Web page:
Chapter on Contemplation

The Apostle said: "Make your bellies hungry and your livers thirsty and leave the world alone, that perchance ye may see God with your hearts"; and he also said, "Worship God as though thou sawest Him, for if thou dost not see Him, yet He sees thee." God said to David: "Dost thou know what is knowledge of Me? It is the life of the heart in contemplation of Me." By "contemplation" the Sufis means spiritnal vision of God in public and private, without asking how or in what manner. Abu '1-Abbas b. Ata says in reference to the words of God: "As to those who say, 'Our Lord is God,' and who become steadfast:" (Qur.xli,30), i.e. "they say 'Our Lord is God' in self-mortification and they 'become steadfast' on the carpet of contemplation".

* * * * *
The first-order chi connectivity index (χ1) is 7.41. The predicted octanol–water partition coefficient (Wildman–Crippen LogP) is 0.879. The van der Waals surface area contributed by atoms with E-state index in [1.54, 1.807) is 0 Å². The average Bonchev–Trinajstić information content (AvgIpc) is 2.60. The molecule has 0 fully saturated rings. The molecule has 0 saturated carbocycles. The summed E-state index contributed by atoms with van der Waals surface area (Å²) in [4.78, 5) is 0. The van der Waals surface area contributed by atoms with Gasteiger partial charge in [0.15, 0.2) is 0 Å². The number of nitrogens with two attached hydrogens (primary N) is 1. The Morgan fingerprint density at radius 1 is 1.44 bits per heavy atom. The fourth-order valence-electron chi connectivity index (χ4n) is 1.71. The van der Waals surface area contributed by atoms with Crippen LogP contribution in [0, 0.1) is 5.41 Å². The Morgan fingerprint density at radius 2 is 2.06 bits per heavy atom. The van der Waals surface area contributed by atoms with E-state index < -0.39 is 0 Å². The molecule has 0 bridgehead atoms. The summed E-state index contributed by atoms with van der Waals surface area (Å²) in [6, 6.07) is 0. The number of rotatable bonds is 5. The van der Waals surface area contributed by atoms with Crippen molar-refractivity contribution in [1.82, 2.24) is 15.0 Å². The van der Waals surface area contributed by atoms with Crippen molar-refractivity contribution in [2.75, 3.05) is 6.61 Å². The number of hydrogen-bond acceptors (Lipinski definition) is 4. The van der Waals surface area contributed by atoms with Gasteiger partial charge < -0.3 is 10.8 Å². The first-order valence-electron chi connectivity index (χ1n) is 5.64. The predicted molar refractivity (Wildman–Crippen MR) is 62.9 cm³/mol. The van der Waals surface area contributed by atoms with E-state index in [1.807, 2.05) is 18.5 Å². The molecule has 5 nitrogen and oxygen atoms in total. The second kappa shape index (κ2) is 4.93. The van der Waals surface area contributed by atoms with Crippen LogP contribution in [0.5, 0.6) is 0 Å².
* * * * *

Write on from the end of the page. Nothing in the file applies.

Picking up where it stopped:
There are really two kinds of contemplation. The former is the result of perfect faith (sihhat-i yaqin), the latter of rapturous love, for in the rapture of love a man attains to such a degree that his whole being is absorbed in the thought of his Beloved and he sees nothing else. Muhammad b. Wasi' says: "I never saw anything without seeing God therein," i.e. through perfect faith. This vision is from God to His creatures. Shibli says: "1 never saw anything except God," i.e. in the rapture of love and the fervour of contemplation. One sees the act with his bodily eye and, as he looks, beholds the Agent with his spiritual eye; another is rapt by love of the Agent from all things else, so that he sees only the Agent. The one method is demonstrative (istidlali), the other is ecstatic (jadhbi). In the former case, a manifest proof is derived from the evidences of God; in the latter case, the seer is enraptured and transported by desire: evidences and verities arc a veil to him, because he who knows a thing docs not reverence aught besides, and he who loves a thing does not regard aught besides, but renounces contention with God and interference with Him in His decrees and His acts. God hath said of the Apostle at the time of his Ascension: "His eyes did not swerve or transgress" (Qur.liii,17), on account of the intensity of his longing for God. When the lover turns his eye away from created things, he will inevitably see the Creator with his heart. God hath said: "Tell the believers to close their eyes" (Qur.xxiv,30). i.e. to close their bodily eyes to lusts and their spiritual eyes to created things. He who is most sincere in self-mortification is most firmly grounded in contemplation for inward contemplation is connected with outward mortification. Sahl b. 'Abdullah of Tustar says: "If anyone shuts his eye to God for a single moment, he will never be rightly guided all his life long," because to regard other than God is to be handed over to other than God, and one who is left at the mercy of other than God is lost. Therefore the life of contemplatives is the time during which they enjoy contemplation (mushahadah): time spent in seeing ocularly (mu'ayanat) they do not reckon as life, for that to them is really death. Thus, when Abu Yazid was asked how old he was, he replied: "Four years." They said: "How can that be?" He answered: "I have been veiled (from God) by this world for seventy years,but I have seen Him during the last four years: the period in which one is veiled does not belong to one's life." Shibli cried in his prayers: "O God, hide Paradise and Hell in Thy unseen places, that Thou mayest be worshipped disinterestedly." One who is forgetful of God nevertheless worships Him, through faith, because human nature has an interest in Paradise; but inasmuch as the heart has no interest in loving God, one who is forgetful of God is debarred from contemplating Him. The Apostle told 'A'isha that he did not see God on the night of the Ascension, but Ibn 'Abbas relates that the Apostle told him that he saw God on that occasion. Accordingly, this remains a matter of controversy: but in saying that he did not see God the Apostle was referring to his bodily eyes whereas in saying the contrary he was referring to his spiritual eye. Since 'A'isha was a formalist and Ibn 'Abbas a spiritualist, the Apostle spoke with each of them according to their insight. Junayd said: "If God should say to me, 'Behold Me,' 1 should reply, 'I will not behold Thee,' because in love the eye is other (than God) and alien: the jealousy of otherness would prevent me from beholding Him. Since in this world 1 was wont to behold Him without the mediation of the eye, how should I use such mediation in the next world?"